I’m a student again. And I have to admit, being a student is kind of fun. While in Viterbo I am taking three classes – Sociology of Food, Italian Cuisine Introductory Aperitivo, and Introduction to Italian (aka – Italian survival). So far I’ve enjoyed all three, yet the Cuisine Introductory Aperitivo is the tastiest. If you haven’t guessed, this is an Italian cooking class. Seeing how I’m not exactly a renowned chef, going into this class was a bit scary.
To date I “survived” two classes. The first class was an introduction to the five weeks. Our instructor Renée Abou Jaoudé – who is not only a pastry chef, but also has a Ph.D. in forest ecology – outlined the class. We ate a variety of antipasto dishes, which are basically appetizers, as we listened. Apparently, we will learn about foods from four regions in Italy, and of course cook some dishes from each. I think this is a great idea since I am more of a hands-on learner.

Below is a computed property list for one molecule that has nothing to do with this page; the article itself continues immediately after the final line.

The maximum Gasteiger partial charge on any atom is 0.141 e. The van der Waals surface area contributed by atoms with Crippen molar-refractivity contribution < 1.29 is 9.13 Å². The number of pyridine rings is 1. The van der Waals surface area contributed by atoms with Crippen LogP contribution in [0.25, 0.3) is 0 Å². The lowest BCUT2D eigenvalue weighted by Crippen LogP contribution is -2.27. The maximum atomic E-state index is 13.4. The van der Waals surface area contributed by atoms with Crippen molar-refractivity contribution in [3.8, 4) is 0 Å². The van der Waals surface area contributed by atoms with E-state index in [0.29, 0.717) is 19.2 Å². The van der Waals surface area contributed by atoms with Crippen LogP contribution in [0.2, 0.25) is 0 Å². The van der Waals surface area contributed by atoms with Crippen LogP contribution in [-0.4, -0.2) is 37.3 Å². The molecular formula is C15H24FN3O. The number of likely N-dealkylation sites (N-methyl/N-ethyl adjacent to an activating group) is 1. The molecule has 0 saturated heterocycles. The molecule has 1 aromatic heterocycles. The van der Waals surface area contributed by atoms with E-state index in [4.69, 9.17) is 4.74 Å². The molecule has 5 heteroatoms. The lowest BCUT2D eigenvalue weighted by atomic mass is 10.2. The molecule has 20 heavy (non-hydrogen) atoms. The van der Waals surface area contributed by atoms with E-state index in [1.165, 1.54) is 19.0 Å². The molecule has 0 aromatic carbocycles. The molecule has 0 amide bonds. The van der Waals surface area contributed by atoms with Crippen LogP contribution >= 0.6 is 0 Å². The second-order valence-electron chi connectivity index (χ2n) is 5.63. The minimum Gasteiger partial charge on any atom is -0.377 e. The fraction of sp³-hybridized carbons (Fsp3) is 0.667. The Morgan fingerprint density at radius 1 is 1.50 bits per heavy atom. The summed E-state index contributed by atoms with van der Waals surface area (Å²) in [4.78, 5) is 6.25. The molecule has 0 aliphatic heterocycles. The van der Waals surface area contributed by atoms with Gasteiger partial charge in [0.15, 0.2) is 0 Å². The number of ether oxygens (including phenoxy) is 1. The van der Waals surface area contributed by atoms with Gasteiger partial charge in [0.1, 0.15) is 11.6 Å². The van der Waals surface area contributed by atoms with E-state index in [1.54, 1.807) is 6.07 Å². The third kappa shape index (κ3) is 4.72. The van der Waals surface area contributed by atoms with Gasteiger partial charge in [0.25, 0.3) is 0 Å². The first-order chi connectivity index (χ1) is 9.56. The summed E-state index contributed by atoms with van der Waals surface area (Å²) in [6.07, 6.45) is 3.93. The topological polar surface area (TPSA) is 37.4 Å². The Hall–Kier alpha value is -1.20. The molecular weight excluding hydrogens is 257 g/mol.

In our first cooking class we learned about Roman Cuisine and prepared a prima (first course), secondo (second course) and a dolce (desert). The prima was carbonara. This dish was easier than I thought to make, but required some skill. When you see scrambled eggs in a carbonara, then you know it was poorly prepared. Due to Chef Renee’s cooking chops, ours turned out perfectly.
Next up the secondo – which was saltimbocca alla romana, I’m not sure, but I believe that roughly translates to “jump in your mouth” or something like that. It is basically thinly sliced beef with a slice of prosciutto and gently then cooked.
Finally, we baked the cheese and cherry tart. This required making a shortbread crust. It was easy, but did not realize that temperature could impact the results. Well, the results turned out yummy.
My four other classmates and I had a little extra to take home. I think this took some serious will-power. I can’t wait to see what we cook up next.